FDA Releases Proposed UDI Rule
The U.S. Food and Drug Administration released on Tuesday its long-awaited proposed rule on unique device identifiers (UDI), which, if fully implemented, would overhaul how devices are labeled and, supporters say, enhance patient safety.
Consumer advocates, hospitals, and the device industry have been waiting for the rule since 2007, when Congress first directed the FDA to establish a UDI system, billing it as a way to more effectively track and recall problem products. In recent months, multiple lawmakers stepped up their pressure on the agency to release the draft rule..
The proposed rule would require manufacturers to place a numeric or alphanumeric code on their device that contains information such as model type, serial number, batch number, and expiration date, according to an agency announcement.
“The FDA is also creating a database that will include a standard set of basic identifying elements for each UDI, and will make most of it available to the public so that users of a medical device can easily look up information about the device,” according to an announcement posted on the agency’s website.. “The UDI does not indicate and FDA’s database will not contain any information about who uses a device, including personal privacy information.”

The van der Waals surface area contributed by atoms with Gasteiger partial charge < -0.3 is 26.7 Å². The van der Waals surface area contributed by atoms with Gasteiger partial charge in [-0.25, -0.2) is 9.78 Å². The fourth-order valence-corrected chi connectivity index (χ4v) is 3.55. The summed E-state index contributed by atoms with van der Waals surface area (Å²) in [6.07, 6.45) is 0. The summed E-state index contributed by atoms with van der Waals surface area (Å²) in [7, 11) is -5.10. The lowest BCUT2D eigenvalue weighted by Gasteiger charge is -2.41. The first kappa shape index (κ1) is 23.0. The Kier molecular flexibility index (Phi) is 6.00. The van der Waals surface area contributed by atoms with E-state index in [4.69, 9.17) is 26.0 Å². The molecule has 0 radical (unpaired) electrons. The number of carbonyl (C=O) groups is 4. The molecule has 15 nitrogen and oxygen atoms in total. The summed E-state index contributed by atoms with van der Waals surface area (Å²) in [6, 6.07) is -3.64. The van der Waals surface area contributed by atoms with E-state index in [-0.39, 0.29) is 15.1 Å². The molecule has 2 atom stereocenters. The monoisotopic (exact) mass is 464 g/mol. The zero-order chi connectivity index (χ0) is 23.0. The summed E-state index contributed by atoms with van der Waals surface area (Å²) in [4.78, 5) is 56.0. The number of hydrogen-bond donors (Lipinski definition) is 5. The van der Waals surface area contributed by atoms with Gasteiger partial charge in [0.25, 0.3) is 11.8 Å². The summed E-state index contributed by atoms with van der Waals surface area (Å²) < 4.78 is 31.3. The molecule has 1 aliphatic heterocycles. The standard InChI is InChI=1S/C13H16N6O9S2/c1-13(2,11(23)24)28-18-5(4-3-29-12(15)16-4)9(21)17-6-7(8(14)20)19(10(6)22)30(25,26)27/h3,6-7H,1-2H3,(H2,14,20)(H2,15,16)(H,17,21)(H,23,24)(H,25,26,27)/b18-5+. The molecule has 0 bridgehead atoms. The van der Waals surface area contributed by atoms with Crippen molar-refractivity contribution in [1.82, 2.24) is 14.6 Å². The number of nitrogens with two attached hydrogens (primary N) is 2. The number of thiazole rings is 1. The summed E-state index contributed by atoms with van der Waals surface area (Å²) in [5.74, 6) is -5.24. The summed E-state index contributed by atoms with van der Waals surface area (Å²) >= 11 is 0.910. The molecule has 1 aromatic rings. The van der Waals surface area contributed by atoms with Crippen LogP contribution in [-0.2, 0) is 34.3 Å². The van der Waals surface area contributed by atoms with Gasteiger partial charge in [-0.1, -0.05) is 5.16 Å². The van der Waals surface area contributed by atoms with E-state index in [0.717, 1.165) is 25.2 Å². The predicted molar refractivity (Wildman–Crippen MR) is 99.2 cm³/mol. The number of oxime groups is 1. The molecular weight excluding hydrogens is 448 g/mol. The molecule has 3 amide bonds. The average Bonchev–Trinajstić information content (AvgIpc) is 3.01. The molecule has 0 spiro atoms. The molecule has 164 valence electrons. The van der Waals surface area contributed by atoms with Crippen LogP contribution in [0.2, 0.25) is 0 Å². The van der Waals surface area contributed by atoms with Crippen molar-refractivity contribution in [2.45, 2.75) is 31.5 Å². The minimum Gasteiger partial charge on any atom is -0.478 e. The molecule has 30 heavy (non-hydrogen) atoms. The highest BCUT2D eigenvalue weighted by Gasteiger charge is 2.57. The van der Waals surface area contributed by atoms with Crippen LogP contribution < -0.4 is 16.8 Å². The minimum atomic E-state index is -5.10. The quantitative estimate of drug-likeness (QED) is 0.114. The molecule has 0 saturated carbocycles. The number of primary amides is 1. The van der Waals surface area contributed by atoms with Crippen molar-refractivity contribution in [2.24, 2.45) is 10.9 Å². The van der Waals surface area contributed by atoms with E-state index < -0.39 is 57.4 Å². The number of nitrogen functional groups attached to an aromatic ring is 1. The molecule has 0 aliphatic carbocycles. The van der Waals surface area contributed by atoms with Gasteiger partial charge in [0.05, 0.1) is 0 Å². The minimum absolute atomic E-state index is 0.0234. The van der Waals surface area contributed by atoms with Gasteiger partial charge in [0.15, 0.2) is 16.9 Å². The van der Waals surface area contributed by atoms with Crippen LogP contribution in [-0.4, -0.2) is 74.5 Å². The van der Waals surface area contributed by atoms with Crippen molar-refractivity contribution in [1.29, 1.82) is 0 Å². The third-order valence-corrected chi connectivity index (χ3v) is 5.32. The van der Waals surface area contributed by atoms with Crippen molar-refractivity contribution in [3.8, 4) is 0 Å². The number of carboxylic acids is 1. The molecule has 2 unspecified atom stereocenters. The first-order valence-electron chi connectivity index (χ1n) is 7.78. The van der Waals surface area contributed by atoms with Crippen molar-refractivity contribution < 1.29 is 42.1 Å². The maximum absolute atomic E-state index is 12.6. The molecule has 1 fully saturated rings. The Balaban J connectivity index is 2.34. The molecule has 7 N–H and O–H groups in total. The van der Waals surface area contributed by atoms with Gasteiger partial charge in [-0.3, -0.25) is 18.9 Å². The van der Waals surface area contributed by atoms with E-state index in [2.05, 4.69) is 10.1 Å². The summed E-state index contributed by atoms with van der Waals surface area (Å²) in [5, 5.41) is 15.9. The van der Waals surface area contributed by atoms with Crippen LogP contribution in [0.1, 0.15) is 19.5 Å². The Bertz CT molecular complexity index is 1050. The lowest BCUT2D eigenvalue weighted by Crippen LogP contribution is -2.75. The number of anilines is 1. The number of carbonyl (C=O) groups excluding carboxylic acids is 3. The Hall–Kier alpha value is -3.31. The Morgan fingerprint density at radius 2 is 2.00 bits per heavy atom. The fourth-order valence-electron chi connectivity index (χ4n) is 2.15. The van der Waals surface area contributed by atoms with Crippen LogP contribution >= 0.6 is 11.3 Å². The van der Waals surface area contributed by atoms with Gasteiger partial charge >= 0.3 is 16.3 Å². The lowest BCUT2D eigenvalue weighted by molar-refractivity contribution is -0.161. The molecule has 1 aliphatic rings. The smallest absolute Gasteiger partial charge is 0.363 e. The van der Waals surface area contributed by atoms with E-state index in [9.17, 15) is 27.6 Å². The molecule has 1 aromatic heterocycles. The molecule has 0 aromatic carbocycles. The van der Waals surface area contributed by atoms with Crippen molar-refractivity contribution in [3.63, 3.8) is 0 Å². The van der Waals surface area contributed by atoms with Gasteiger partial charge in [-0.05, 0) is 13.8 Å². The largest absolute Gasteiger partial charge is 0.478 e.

The agency says the UDI system will “provide a standardized identifier that will allow manufacturers, distributors, and healthcare facilities to more effectively manage medical device recalls.”
It can also help in addressing counterfeit devices, and allow more accurate reporting, reviewing, and analyzing of adverse event reports, the FDA says.
Consumers Union, the policy and advocacy division of Consumer Reports, welcomed the draft rule, calling it “long overdue.”
“Effective post-market surveillance of medical devices depends on having UDI in place,” Lisa Swirsky, senior policy analyst for Consumers Union, said in a statement.
The Federal Register expects to formally publish the rule later this week. After it is published, interested parties have 120 days to comment on it. To read the proposed rule, which is already posted on the FDA’s website, click here (PDF).
Posted: July 3, 2012